Tradition & Change: To Reform or not to Reform?


Tradition is here defined as an intellectual tendency or social perspective of continuing the preservation of values, statements, norms and the like from one generation to the next. In contrast, modernity is the social outlook on life which is inclined to break with tradition. It is driven by the force to repudiate traditional values, customs and beliefs in favour of more radical ideas. A delineating feature of modernity is constant change whilst tradition is identified by continuation. Where do we stand regarding these two polarities as religious people?

Religious people often labelled as traditionalists, are not immune to the sociological norm of the above two trends in human behaviour. Some religious people are traditional and vocalise the need to continue with the tradition of their pious forbears, whilst others voice a need to change and adapt to changing customs and times.

Whilst I understand that these broad generalisations are not homogeneous; traditionalists differ amongst themselves as to how they must preserve tradition, as do modernists on how radical their change and reforms must be, and some might even identify themselves as a mixture of both tradition and modernity. Nonetheless, these two trends do exist and what I intend to do in a series of upcoming blogs is to explore this theme from a historical perspective on how scholarly intellectual activity dealt with these two broadly defined categories.

The scriptures themselves allude to both traditionalist and modernist outlooks. In the Old Testament we find the following verses:

“My son, do not forget my law. Keep my commands in your heart.

My commands will bring you long life. They will bring you wealth.

Never let love and trust leave you. Wear them about your neck.

Write them on your heart. You will win love and honour. God and people will show you love and honour.

Trust in God with your whole heart. Do not depend on your own intelligence!

Wherever you go, think about God. He will clear the path for you to follow.

Do not be proud about your own wisdom. Respect God and refuse to do evil actions.

This will bring health to your body. This will bring strength to your bones”                               (Proverbs 3:1-8).

This indicates that human reason is fallible and the only path to Truth is to trust on the infallible nature of God’s reason. Corroborating the traditionalists point of view that the only path to success is by divine guidance; human being’s own reason and intellect is prone to error and thus not an assured path to Truth.

But a contrary vein is promoted in chapter eight, where it states:

” Doth not wisdom cry? and understanding put forth her voice? She standeth in the top of high places, by the way in the places of the paths. She crieth at the gates, at the entry of the city, at the coming in at doors. Unto you, O men, I call; and my voice is to the sons of man. O ye simple, understand wisdom: and ye fools, be ye of an understanding heart. Hear; for I will speak of excellent things; and the opening of my lips shall be right things. For my mouth shall speak truth; and wickedness is an abomination on my lips. All the words of my mouth are in righteousness; there is nothing froward or perverse in them. They are all plain to him that understandeth, and right to them that find knowledge.” (Proverbs 8: 1-9).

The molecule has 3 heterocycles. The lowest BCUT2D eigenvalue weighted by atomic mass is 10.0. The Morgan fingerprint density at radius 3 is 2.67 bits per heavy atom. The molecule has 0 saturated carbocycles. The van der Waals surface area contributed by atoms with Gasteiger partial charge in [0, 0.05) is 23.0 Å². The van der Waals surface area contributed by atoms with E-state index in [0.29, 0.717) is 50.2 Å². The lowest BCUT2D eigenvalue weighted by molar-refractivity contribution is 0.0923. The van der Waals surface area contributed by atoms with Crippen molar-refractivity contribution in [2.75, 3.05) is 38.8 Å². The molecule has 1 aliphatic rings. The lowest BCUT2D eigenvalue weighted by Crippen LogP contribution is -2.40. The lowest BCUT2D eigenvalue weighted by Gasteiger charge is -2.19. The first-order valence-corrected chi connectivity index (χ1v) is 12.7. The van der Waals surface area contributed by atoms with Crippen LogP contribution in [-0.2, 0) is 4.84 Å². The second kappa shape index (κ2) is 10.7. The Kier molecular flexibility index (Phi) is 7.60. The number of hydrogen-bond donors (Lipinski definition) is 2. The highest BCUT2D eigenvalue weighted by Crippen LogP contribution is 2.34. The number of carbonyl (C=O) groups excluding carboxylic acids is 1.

It seems as if both Tradition and Modernity are valid sources of knowledge. Or in other words, both Reason and Revelation are given an equal footing. Modernity here is taken as synonymous with reason and revelation with tradition. Both are deemed epistemologically valid; and both have the potential of guiding us to the truth. But it still leaves the predicament when both contradict. How are religious people to manoeuvre themselves when Reason dictates one thing and Revelation another? What are the limitations to each of these faculties? What has the final say? Do we have to have deference for Divine Holy Writ and no matter what our intellects dictate just submit to scripture? Or do we adopt a rational approach and listen to reason no matter what Divine Laws we disobey as a result?

What I propose to discuss in the upcoming weeks in a series of blogs is how the Islamic scholars have dealt with these issues. These issues are not new issues. They have been around since time immemorial under different names, garbs and particulars. They are also not exclusive to religion vs. modernity but are a sociological norm. That is to say that right from the earliest phases of human development, wherever and whenever there existed a tendency for a continuation of tradition there has existed, at some point thereafter, a tendency to break with tradition. One prefers the continuation of the heritage of the forebears, whilst the other to answer the necessities of the times.  What follows then is a historical approach of how Muslim scholarly literature has attempted answering these time-old questions.

I have mentioned biblical quotes above only to show the normative nature of these problems but upcoming blogs will be restricted to the Islamic tradition because that is what I identify with.

These issues are also pertinent for us today as both trends still exist and, as is the wont of such tendencies, are at odds ends. One calling for reformation of Islam to conform to modernist/liberal outlooks whilst the other deems all such changes as heresy.

Allah alone grants success.

Shazad Khan


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